Commands are sent only by the host. In the preferred embodiment of the present invention, there are three commands; talk, listen, and flush. As shown in FIG. 6, to signal the start of a command, an attention pulse is sent out. An attention pulse is generated by the host computer by transmitting a bus low for a period of "T-attn". In the preferred embodiment, T-attn is approximately 560-1040 microseconds. The attention pulse is followed by a synch pulse to give the initial bus timing. The following edge of the synch pulse is used as a timing reference for the first bit of the command. The command is followed by a stop bit, (in the preferred embodiment a "0"). After the stop bit, the bus returns to its normally high state unless a device requests service.

The command is an 8 bit value in the preferred embodiment. The command includes a 4 bit device address field which specifies the fixed hardwired address of the desired peripheral device (e.g., 0011 for a mouse). The next 2 bits form the command and the final 2 bits form a register address field which allows a specific register, R0-R3 within an addressed peripheral device to be specified. In the preferred embodiment, the commands have the following bit code:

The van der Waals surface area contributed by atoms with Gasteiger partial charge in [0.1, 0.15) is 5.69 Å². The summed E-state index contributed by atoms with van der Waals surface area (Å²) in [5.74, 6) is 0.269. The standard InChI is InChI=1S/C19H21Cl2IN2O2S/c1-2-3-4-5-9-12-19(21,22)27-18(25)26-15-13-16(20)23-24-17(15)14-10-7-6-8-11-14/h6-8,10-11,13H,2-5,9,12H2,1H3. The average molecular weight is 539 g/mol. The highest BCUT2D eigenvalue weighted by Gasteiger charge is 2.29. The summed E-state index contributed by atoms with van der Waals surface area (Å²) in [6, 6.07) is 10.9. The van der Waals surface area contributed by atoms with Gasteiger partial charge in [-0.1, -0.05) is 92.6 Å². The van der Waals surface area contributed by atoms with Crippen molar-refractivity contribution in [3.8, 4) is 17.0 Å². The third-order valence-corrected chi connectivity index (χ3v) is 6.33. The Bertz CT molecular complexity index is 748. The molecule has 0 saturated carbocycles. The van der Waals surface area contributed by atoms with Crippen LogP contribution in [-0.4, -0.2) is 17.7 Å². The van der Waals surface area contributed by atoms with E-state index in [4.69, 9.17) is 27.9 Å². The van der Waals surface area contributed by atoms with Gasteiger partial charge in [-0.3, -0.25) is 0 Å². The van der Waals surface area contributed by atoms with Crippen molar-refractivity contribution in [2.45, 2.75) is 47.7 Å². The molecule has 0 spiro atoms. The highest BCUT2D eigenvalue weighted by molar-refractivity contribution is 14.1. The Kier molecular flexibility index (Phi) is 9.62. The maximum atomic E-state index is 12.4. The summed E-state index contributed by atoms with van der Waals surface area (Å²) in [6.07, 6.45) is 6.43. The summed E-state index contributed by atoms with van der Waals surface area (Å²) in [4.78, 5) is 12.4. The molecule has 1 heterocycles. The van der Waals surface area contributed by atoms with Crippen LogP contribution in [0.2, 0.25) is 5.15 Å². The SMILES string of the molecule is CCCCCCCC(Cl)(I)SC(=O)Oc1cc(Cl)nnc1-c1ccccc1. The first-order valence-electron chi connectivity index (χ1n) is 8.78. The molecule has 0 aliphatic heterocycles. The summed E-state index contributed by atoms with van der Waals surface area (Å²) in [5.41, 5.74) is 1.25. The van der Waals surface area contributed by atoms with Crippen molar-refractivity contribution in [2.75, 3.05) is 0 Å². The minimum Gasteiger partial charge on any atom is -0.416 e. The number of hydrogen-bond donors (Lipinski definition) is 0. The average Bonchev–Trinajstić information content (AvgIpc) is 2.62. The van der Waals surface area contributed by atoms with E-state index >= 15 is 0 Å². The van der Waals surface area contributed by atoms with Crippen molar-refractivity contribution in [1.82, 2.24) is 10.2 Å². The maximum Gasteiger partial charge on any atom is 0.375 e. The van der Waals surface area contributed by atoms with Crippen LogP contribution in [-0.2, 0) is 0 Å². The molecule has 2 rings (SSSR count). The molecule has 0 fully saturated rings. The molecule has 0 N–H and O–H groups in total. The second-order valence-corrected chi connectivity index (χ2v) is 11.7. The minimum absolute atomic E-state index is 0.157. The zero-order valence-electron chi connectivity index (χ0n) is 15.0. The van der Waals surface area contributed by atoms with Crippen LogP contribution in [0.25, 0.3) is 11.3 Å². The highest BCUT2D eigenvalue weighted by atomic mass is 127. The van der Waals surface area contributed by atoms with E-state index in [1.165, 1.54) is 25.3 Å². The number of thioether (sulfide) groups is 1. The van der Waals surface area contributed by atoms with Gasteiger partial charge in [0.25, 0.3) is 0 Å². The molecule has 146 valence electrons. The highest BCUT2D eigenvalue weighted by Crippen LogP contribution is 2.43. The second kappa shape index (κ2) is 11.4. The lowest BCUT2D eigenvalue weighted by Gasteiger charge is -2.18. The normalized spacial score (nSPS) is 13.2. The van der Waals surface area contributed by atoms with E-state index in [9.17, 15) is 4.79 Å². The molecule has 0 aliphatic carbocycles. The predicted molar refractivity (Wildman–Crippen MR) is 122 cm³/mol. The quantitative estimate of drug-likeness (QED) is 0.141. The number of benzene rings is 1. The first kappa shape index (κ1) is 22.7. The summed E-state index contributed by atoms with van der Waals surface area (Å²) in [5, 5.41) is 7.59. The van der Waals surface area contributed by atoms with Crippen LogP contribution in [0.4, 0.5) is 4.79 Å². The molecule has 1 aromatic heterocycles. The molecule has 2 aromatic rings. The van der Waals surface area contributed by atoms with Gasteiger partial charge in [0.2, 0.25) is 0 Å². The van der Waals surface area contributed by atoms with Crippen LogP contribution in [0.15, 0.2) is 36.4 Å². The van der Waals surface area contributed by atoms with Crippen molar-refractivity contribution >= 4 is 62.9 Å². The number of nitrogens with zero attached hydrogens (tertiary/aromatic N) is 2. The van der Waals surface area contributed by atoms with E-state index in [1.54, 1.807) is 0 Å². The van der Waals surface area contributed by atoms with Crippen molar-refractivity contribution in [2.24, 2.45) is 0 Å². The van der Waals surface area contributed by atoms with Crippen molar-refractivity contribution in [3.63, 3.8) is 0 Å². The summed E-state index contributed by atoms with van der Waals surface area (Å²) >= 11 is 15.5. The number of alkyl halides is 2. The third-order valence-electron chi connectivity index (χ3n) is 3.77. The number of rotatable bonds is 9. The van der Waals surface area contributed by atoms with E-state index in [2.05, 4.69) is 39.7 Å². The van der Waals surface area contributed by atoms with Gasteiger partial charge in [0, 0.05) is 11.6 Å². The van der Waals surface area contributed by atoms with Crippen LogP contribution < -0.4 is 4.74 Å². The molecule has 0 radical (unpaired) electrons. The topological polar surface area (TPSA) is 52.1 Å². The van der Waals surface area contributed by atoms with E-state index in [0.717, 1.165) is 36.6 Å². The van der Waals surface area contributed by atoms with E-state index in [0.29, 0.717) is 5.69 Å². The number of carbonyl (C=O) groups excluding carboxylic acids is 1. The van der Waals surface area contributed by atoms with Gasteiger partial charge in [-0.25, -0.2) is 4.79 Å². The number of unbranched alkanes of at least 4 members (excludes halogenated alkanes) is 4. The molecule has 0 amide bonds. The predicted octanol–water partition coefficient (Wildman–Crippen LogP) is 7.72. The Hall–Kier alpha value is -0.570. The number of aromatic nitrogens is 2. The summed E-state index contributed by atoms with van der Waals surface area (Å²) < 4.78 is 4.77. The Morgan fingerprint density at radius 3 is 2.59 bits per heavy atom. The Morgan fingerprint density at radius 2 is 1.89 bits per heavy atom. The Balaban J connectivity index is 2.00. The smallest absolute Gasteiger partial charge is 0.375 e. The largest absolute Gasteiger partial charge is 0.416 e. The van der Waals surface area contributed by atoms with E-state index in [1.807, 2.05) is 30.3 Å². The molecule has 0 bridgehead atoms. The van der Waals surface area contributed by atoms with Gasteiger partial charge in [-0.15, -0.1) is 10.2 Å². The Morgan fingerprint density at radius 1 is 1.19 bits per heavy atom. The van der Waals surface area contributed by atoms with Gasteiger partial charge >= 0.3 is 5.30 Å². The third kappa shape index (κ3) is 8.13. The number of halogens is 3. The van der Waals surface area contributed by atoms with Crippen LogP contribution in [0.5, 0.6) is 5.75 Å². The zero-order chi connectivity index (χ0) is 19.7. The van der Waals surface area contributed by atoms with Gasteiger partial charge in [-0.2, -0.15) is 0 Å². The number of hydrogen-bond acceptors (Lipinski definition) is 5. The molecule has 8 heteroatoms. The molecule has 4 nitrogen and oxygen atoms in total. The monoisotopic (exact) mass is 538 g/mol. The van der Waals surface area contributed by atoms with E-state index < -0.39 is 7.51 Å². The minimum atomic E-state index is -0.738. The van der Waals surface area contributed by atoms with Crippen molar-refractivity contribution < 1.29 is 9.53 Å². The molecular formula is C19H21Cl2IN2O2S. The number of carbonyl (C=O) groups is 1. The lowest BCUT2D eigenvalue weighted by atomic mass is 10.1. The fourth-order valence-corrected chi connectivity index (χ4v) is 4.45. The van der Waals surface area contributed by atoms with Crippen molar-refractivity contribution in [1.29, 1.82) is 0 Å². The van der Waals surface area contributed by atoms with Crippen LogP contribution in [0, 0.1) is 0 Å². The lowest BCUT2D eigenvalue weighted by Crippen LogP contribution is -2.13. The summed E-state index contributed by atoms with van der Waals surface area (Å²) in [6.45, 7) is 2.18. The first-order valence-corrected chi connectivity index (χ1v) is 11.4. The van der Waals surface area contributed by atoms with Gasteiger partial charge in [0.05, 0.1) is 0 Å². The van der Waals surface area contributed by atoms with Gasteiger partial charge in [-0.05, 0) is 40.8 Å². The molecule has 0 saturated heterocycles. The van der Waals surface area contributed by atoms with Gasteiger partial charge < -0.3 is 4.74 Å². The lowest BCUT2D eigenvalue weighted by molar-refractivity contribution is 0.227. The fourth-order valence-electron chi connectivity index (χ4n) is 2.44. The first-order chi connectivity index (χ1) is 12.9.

______________________________________  Command Code______________________________________  Flush   01  Listen  10  Talk    11______________________________________

The talk command orders the addressed device to provide its data to the host computer. The listen command orders the addressed device to accept data from the host computer and place it in one of its registers. The flush command has an effect on each device which is defined by the individual device. It can be used for such functions as clearing a register or resetting all keys on a keyboard so that they will be sent again.